"We actively hunt down and ban ISK [in-game currency] sellers whenever and wherever we find them, with a dedicated effort from our game master team. The main reason for that is those accounts are more often than not associated with credit card fraud, account hacking and using macros. All of this affects the game experience for our regular players in a negative way, and hence we do all that we can do in order to minimise these illegal activities within the game."
For those relatively new to Eve Online, CCP's War on Bots and the illicit RMT trade did not always consist of a long relentless grind more comparable to the shooting of structures and attempts to cause failure cascades associated with null sec warfare. Today marks the third anniversary of an attempt to shock and awe RMTers and their associated botting suppliers into submission with a campaign now known as Unholy Rage.
Unlike a lot of game companies that do massive ban waves in an attempt to keep botting, gold farming and other illicit RMT activities under control, CCP attempted to do a layered approach designed to not only knock out the botters but take away their customers as well. The first part of the plan involved competing directly with the isk sellers. In November 2008 CCP created the 30-day Pilot's License Extension (PLEX) and began the process of allowing players to not only trade isk for game time codes (GTCs) but beginning in February 2009 CCP began selling game time directly. The purpose of PLEX was to make the process of trading isk for game time a lot easier and hopefully lure players away from illicit isk sellers.
With the demand side addressed, CCP began identifying methods to identify and ban those in the illicit RMT trade, including botters. In an early test in early March 2009 CCP identified and banned approximately 3,000 accounts associated with illicit RMT activities. Processes were tweaked and metrics to measure success were identified leading up to the beginning of the offensive, code named "Unholy Rage".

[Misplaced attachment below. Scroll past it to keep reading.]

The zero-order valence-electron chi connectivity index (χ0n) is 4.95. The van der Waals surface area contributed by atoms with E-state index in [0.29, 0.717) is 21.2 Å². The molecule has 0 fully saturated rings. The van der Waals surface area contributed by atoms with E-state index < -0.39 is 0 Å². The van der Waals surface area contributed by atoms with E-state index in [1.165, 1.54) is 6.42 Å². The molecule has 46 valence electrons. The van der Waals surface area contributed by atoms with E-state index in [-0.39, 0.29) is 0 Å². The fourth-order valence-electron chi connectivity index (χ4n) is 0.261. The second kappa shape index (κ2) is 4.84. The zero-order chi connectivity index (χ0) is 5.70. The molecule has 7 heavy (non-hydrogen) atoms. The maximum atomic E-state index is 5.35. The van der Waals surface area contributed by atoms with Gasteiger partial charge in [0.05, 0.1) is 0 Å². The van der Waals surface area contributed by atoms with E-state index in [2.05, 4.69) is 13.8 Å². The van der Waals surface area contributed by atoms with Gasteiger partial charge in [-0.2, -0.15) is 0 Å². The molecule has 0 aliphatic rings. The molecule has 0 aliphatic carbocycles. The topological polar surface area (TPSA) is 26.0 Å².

During downtime on 22 June 2009, CCP banned a total of 6,200 accounts. While the associated dev blog documented things like server CPU usage, player populations in popular systems and effects on the markets, the one thing lacking was the effect on how many accounts were actually logged onto Tranquility. According to data downloaded from Eve-Offline, the seven-day rolling average of concurrent users dropped from 31,707 accounts on 21 June 2009 down to 27,333 players on 30 June 2009, a 13.8% drop. Put another way, in June 2009 almost 1 in 7 pilots logged in at any one time were bots.
Unholy Rage was not just a one day effort. Over the course of the anti-RMT/anti-bot operation CCP issued over 30,000 bans, many to repeat offenders, for violations of the EULA for illicit RMT and botting. But if the goal of the operation was to eliminate these activities, Unholy Rage was a failure. By the end of 2010 players were once more complaining about bots and CCP had hired a new security chief who had a different philosophy of how to deal with botters and the RMT trade.
While the operation itself wasn't a lasting success, the first day demonstrated how big of an impact botting had on server performance and that the Eve economy was now large and robust enough to handle the impact of banning that many bots. For that and the fact that 6,200 botters were banned, the anniversary of the start of Unholy Rage deserves to be remembered. So happy Rage Against The Bots Day everyone!